The European Commission has given a positive assessment of the Netherlands’ recovery and resilience plan.
This is a key step paving the way for the EU to disburse €4.7 billion in grants to the Netherlands under the Recovery and Resilience Facility (RRF).
This financing will, says the EU, support the implementation of the crucial investment and reform measures outlined in the Netherlands’ recovery and resilience plan. It will play a crucial role in enabling the Netherlands to emerge stronger from the COVID-19 pandemic.
The RRF is the key instrument at the heart of NextGenerationEU, which will provide up to €800 billion (in current prices) to support investments and reforms across the EU. The Netherlands’ plan forms part of an unprecedented, coordinated EU response to the COVID-19 crisis, to address common European challenges by embracing the green and digital transitions, to strengthen economic and social resilience and the cohesion of the Single Market.
The Commission assessed the Netherlands’ plan based on the criteria set out in the RRF Regulation. The Commission’s analysis considered, in particular, whether the investments and reforms contained in the Netherlands’ plan support the green and digital transitions; contribute to effectively addressing challenges identified in the European Semester; and strengthen its growth potential, job creation and economic and social resilience.
The Commission’s assessment finds that the Netherlands’ plan devotes 48% of its total allocation on measures that support climate objectives. The Dutch plan includes investments that are expected to make a significant contribution to the decarbonisation and energy transition.
The plan includes investments and reforms to speed up the deployment of renewable energy sources, investments in sustainable mobility and nature restoration. Several measures in this area also contribute to the REPowerEU objectives to rapidly reduce dependence on Russian fossil fuels and fast forward the green transition, as well as to the relevant 2022 country-specific recommendation on energy. These include investments in offshore wind and energy efficiency in housing, as well as a new Energy Law, which is expected to facilitate investments in the electricity grid and to allow consumers to sell self-produced renewable energy.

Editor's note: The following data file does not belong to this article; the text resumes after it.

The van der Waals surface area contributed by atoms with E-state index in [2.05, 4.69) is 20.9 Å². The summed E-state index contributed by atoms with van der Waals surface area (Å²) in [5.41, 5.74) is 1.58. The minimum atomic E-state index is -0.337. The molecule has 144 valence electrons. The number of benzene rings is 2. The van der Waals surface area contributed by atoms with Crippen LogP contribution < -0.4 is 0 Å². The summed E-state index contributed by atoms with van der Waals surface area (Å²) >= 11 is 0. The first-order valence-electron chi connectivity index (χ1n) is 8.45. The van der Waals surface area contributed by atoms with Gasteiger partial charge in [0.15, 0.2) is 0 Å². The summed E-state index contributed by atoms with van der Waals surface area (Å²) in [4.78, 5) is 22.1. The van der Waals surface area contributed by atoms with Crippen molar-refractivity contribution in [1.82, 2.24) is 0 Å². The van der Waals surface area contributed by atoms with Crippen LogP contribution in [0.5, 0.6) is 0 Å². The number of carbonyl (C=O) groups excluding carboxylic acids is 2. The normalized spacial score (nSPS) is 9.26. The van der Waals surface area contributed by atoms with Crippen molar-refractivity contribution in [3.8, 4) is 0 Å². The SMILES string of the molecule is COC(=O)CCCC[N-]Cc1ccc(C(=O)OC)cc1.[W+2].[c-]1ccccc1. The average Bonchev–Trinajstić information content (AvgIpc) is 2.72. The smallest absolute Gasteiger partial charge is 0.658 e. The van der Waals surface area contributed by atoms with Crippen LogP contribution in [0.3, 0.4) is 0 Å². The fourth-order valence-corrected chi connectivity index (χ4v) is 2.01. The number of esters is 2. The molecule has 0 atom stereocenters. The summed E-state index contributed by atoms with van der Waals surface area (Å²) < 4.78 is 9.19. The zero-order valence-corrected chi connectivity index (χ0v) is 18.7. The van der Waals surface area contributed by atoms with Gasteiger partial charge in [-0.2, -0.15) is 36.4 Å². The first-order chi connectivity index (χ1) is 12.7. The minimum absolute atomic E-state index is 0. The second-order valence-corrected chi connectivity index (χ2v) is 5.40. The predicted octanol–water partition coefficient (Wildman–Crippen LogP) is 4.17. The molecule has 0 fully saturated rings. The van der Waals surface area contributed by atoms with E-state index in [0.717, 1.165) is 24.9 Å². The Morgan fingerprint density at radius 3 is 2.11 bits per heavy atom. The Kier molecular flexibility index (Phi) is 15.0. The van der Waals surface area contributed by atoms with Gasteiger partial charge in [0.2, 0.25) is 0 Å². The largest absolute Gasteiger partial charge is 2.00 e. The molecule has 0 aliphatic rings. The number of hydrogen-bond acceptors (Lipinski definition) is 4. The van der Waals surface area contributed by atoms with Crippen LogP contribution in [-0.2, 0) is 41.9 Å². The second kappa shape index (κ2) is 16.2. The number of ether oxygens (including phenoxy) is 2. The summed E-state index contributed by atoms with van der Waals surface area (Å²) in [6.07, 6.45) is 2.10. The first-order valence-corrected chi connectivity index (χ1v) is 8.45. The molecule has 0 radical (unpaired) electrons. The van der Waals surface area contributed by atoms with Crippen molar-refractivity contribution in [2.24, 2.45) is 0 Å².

The Commission’s assessment of the Netherlands’ plan finds that it devotes 26% of its total allocation on measures that support the digital transition. This includes investments in quantum technology, artificial intelligence, digital education and digital government. The plan also covers information management reforms to create an open and transparent public administration.
The Commission’s assessment considers that the Netherlands’ plan effectively addresses a significant subset of the economic and social challenges outlined in the country-specific recommendations issued in the context of the European Semester.
The plan puts forward a package of targeted reforms that aims at tackling shortcomings of the pension system and strengthening the labour market. This includes increasing social protection for the self-employed. The plan also contains several investments to strengthen up- and reskilling opportunities and to enhance the quality of education, for example by increasing digital skills of students and teachers at different levels of the education system.
Social cohesion is also expected to be improved by the housing market reforms set out in the plan, with a focus on affordable housing, and investments to unlock residential construction and to improve energy efficiency of buildings.
The Netherlands’ plan also includes reforms in the areas of healthcare to avoid labour shortages during crisis times and to improve e-health services. In addition, several reforms are expected to tackle tax avoidance and address money laundering-related challenges, such as through the introduction of an additional withholding tax on dividends and a stronger financial investigation capacity.